Pet owners should keep their pets on a leash while hiking or during other outdoor activities to prevent an accidental envenomation from encounter with a venomous snake. If the pet is bitten, pet owners should take care to protect themselves and not risk being bitten. Keep in mind that approximately 25 percent of pit viper snakebites may be “dry” bites, where venom was not actually released. That said, immediate veterinary attention is still warranted, and when in doubt, call Pet Poison Helpline for further assistance.
When it comes to venomous snakes, there are two families represented by several different genera and species throughout most of North America. These include the Elapidae family (coral snakes), and the Viperidae family (rattlesnakes, copperheads, and water moccasins). All have a mixture of different pharmacologically active components in their venoms, and varying clinical signs may result following a venomous snakebite. Owners, team members, and veterinarians should have basic knowledge of what venomous species are native to the geographic region they live in.
Elapidae (coral snakes)
Two medically and clinically important species of the Elapidae family—commonly known as coral snakes) in North America to be aware of are:
- The eastern coral snake (Micrurus fulvius), which is typically found in southern North Carolina, down through southern Florida, and westward to southeastern Arkansas just east of the Mississippi River.
- The Texas coral snake (Micrurus tener, formerly Micrurus fulvius tener), which is found west of the Mississippi; in southwestern Arkansas, western Louisiana, and the eastern half of Texas.
How to identify a coral snake
These species have a relatively small head, black snout (having the appearance of a black sock over it), and round pupils. Their color pattern of red, yellow, and black bands (in this order—red touching yellow: kills a fellow, red touching black: venom lack) fully encircle the body with the red and yellow colors touching each other.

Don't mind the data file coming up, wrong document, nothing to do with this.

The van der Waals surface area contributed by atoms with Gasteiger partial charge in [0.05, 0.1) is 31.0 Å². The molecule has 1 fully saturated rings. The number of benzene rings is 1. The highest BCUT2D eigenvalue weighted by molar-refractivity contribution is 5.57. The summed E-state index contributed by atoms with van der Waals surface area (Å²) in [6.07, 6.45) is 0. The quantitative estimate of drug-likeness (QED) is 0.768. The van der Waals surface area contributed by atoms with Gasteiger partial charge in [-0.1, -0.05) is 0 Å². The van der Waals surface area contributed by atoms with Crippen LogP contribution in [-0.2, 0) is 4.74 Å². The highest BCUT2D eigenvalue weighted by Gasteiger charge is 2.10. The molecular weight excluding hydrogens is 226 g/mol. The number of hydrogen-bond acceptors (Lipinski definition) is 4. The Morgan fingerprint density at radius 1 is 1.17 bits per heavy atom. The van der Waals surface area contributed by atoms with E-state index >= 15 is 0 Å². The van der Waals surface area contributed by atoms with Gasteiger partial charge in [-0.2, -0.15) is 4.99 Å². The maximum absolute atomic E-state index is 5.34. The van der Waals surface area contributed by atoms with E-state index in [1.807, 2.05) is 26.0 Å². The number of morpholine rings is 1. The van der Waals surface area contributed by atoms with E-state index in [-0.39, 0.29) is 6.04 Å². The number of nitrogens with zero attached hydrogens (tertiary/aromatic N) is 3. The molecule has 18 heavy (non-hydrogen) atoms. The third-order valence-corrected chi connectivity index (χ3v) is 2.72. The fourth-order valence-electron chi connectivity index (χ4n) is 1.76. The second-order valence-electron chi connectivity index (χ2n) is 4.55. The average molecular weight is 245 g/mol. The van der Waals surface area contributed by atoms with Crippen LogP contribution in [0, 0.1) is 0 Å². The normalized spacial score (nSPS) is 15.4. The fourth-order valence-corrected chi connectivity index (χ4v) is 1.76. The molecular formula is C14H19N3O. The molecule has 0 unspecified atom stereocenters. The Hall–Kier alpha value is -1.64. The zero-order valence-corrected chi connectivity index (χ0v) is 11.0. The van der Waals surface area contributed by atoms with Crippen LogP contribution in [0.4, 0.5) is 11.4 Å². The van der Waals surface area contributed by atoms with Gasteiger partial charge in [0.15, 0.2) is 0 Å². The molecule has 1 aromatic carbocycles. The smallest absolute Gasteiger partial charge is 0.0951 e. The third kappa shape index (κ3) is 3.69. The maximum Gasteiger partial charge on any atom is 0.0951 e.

Assess the threat to pets
Coral snakes are typically nocturnal, timid, reclusive, semi-fossorial (may burrow underground), and generally non-aggressive. Bites to animals are relatively uncommon and usually occur because the animal is harassing the snake (hence, the importance of keeping your dog on a leash). These snakes have fixed front fangs, a relatively small mouth, and they chew to inject their venom. Bite wounds most often occur to an animal’s lips, tongue, mouth, and webbing of the paws and may appear as scratches rather than the classic two-fang punctures associated with pit viper bites. Envenomation (the injection of venom by sting, spine, bite, or other similar means) by coral snakes is usually associated with a prolonged contact bite and puncture of the skin. Their venom is a primarily neurotoxic (venom complex composed of small basic proteins that act on the nervous system) causing a descending paralysis and CNS depression. The major systems affected with Coral snake envenomation include the neuromuscular, respiratory, and cardiovascular systems.
What to do if a pet is bitten